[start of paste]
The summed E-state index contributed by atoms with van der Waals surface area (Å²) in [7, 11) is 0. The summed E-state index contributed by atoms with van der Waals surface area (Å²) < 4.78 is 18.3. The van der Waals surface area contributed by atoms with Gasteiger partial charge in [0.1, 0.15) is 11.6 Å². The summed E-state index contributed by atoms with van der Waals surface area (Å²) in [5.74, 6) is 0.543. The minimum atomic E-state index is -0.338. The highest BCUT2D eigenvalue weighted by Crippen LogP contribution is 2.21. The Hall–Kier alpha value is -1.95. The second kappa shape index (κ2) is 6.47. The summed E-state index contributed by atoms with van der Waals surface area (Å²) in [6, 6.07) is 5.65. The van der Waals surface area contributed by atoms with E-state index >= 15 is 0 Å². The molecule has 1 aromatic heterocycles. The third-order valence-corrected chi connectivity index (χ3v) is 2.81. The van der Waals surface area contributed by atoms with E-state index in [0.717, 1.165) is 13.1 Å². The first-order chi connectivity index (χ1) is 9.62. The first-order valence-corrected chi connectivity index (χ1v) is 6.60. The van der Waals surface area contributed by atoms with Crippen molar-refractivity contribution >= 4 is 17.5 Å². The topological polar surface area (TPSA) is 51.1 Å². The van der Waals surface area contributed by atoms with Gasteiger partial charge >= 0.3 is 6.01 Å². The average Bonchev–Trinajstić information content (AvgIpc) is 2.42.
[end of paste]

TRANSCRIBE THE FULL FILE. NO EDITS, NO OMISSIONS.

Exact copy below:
The summed E-state index contributed by atoms with van der Waals surface area (Å²) in [7, 11) is 0. The summed E-state index contributed by atoms with van der Waals surface area (Å²) < 4.78 is 18.3. The van der Waals surface area contributed by atoms with Gasteiger partial charge in [0.1, 0.15) is 11.6 Å². The summed E-state index contributed by atoms with van der Waals surface area (Å²) in [5.74, 6) is 0.543. The minimum atomic E-state index is -0.338. The highest BCUT2D eigenvalue weighted by Crippen LogP contribution is 2.21. The Hall–Kier alpha value is -1.95. The second kappa shape index (κ2) is 6.47. The summed E-state index contributed by atoms with van der Waals surface area (Å²) in [6, 6.07) is 5.65. The van der Waals surface area contributed by atoms with E-state index >= 15 is 0 Å². The molecule has 1 aromatic heterocycles. The third-order valence-corrected chi connectivity index (χ3v) is 2.81. The van der Waals surface area contributed by atoms with E-state index in [0.717, 1.165) is 13.1 Å². The first-order chi connectivity index (χ1) is 9.62. The first-order valence-corrected chi connectivity index (χ1v) is 6.60. The van der Waals surface area contributed by atoms with Crippen molar-refractivity contribution >= 4 is 17.5 Å². The topological polar surface area (TPSA) is 51.1 Å². The van der Waals surface area contributed by atoms with Gasteiger partial charge >= 0.3 is 6.01 Å². The average Bonchev–Trinajstić information content (AvgIpc) is 2.42.